In Chris Schwarz Blog, Sawing Techniques, Saws

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Before you buy one of the FatMax coping saws that I praised this week, take note. Take apart the saw and examine the blade connectors before you plunk down the $10.

Yesterday I received a 4″ FatMax saw that I ordered online. I promptly took it to the shop to replace its blade and make some test cuts. The sucker wouldn’t lock. At the toe of the saw the blade locked well at eight angles. But the at the heel the blade connector rotated like a top.

I took the saw apart. The blade connector at the heel was junk. The little nibs that lock the connector to the saw’s frame weren’t there. No nibs equals no lock. This saw has to go back. Of course, shipping will be more expensive than the tool itself.

So look for nibs before you buy.

– Christopher Schwarz

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Showing 5 comments
  • Lewis A. Saxton

    If the tool is made of iron or steel just drill a hole and put a section of finishing nail or an expansion pin in the hole to replace the missing nibs. If it is made of die cast metal you can still repair it that way but be careful to make the hole as small as possible and even then it may not have enough strength to be worth fixing. I would suggest adding several old style jewelers saws to your tool box as they are strong and take an amazing number of sizes and kinds of blades and are commonly available. You break a lot of blades as they work harden when cutting gold or silver. They are great for making small metal parts for old tools like the missing stop on a miter gauge. You use them like a coping saw with a flat v notch block clamped or screwed to your bench at chin height when sitting so that you pull straight down when sawing.

  • Carl D. Jara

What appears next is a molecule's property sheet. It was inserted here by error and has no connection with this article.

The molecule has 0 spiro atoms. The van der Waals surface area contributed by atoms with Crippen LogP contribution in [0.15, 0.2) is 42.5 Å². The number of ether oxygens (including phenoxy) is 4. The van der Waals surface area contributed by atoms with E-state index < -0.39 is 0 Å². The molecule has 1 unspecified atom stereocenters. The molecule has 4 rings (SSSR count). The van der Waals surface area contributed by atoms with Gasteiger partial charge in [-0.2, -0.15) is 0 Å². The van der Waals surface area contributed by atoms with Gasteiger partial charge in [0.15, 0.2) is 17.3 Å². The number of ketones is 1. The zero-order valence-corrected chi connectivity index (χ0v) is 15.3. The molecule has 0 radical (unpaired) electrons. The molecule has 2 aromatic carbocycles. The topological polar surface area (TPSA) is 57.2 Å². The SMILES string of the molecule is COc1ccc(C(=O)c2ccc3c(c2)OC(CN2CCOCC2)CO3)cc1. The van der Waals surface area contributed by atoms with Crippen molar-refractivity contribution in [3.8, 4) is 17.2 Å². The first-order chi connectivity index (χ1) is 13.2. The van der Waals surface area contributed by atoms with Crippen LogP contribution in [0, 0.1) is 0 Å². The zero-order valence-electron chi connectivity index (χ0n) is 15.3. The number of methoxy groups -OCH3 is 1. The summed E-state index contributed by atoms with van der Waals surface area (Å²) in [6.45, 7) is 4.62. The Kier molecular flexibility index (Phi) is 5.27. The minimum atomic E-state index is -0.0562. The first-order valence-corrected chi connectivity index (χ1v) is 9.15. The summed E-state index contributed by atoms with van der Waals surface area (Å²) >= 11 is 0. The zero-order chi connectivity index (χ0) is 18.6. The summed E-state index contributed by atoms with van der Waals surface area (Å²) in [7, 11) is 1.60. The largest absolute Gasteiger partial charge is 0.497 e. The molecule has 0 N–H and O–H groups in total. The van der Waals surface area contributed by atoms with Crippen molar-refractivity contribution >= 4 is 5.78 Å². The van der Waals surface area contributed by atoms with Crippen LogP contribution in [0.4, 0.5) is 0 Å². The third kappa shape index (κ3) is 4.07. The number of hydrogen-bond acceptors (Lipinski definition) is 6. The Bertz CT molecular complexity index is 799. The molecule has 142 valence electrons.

There is a reason I buy my tools from modern, American (Australia and Canada are in there too!) tool maker, they’re far superior to both modern BORG store items and even most antiques. I keep their kids in school, their houses warm and their tools ever increasing in quality and imagination. The movement of the modern woodworking tool maker should be considered a lesson to America, quit buying cheap crap from China and pay a little more for a lot more quality. If we don’t make it here, demand it, write about it, discuss it. Modern tool makers are always reading these posts and blogs, and responding to what their customers and future customers want.
    Thank you Chris, and fellow readers, for keeping this discussion alive, in a year or so we may see a few amazing new coping saws enter the market, exuding quality far beyond what we even expect of them.
    And thank you modern tool makers, thank you!
    P.S. I nearly crapped my own pants when I read your first sentence:)

  • Hang in there my friend and fellow woodworker. There is entirely too much emphasis placed on profit margins today by companies willfully neglecting a tight grasp on quality (not quanity), and that is the reason companies loose their standings in business and customer service today. I rarely buy tools from big box stores for these same reasons. I have learned from many years of buying JUNK that you get what you pay for, now only buying from respectable dealers like Tools For Working Wood, Lee Valley, Highland Hardware, etc. American business would do well to take note that they are only dis-servicing themselves and customers alike by placing trust in tool ignorant stockholders whose only talent is holding out their hand screaming for more money.
    Steve Hilton—Prescott, Arkansas

  • Chuck Nickerson

    The plot thickens. After reading this blog this morning, I went to a hardware store at lunch. The 6" FatMax coping saws they have in stock have the detents/ridge at both ends. However, the surfaces where the blade pins rest are so poorly machined that the blade is seriously skewed coming out of the holding pin! If I wasn’t so far behind in the shop, I’d buy one, needle file those surfaces into shape, cut/melt off the plastic handle, etc…

  • Jerry

    Thanks for the update.


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